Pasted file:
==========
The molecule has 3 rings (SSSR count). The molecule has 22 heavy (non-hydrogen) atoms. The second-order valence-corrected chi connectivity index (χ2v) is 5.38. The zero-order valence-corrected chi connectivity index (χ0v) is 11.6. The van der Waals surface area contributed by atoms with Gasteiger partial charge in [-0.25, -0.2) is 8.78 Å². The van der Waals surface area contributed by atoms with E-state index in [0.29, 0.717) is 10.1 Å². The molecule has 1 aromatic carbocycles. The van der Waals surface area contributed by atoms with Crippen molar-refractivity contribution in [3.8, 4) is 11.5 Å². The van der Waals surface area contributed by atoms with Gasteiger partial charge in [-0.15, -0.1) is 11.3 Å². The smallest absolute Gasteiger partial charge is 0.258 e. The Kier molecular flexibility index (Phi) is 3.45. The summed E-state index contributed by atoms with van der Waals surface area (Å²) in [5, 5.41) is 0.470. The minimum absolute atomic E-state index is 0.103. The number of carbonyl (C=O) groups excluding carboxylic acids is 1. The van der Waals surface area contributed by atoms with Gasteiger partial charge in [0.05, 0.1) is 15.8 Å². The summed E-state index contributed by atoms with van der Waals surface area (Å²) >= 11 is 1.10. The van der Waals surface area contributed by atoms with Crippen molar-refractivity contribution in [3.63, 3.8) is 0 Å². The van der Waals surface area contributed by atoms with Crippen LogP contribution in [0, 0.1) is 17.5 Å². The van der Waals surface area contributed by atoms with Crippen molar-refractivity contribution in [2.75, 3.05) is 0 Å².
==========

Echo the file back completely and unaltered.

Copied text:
The molecule has 3 rings (SSSR count). The molecule has 22 heavy (non-hydrogen) atoms. The second-order valence-corrected chi connectivity index (χ2v) is 5.38. The zero-order valence-corrected chi connectivity index (χ0v) is 11.6. The van der Waals surface area contributed by atoms with Gasteiger partial charge in [-0.25, -0.2) is 8.78 Å². The van der Waals surface area contributed by atoms with E-state index in [0.29, 0.717) is 10.1 Å². The molecule has 1 aromatic carbocycles. The van der Waals surface area contributed by atoms with Crippen molar-refractivity contribution in [3.8, 4) is 11.5 Å². The van der Waals surface area contributed by atoms with Gasteiger partial charge in [-0.15, -0.1) is 11.3 Å². The smallest absolute Gasteiger partial charge is 0.258 e. The Kier molecular flexibility index (Phi) is 3.45. The summed E-state index contributed by atoms with van der Waals surface area (Å²) in [5, 5.41) is 0.470. The minimum absolute atomic E-state index is 0.103. The number of carbonyl (C=O) groups excluding carboxylic acids is 1. The van der Waals surface area contributed by atoms with Gasteiger partial charge in [0.05, 0.1) is 15.8 Å². The summed E-state index contributed by atoms with van der Waals surface area (Å²) >= 11 is 1.10. The van der Waals surface area contributed by atoms with Crippen molar-refractivity contribution in [3.63, 3.8) is 0 Å². The van der Waals surface area contributed by atoms with Crippen LogP contribution in [0, 0.1) is 17.5 Å². The van der Waals surface area contributed by atoms with Crippen molar-refractivity contribution in [2.75, 3.05) is 0 Å².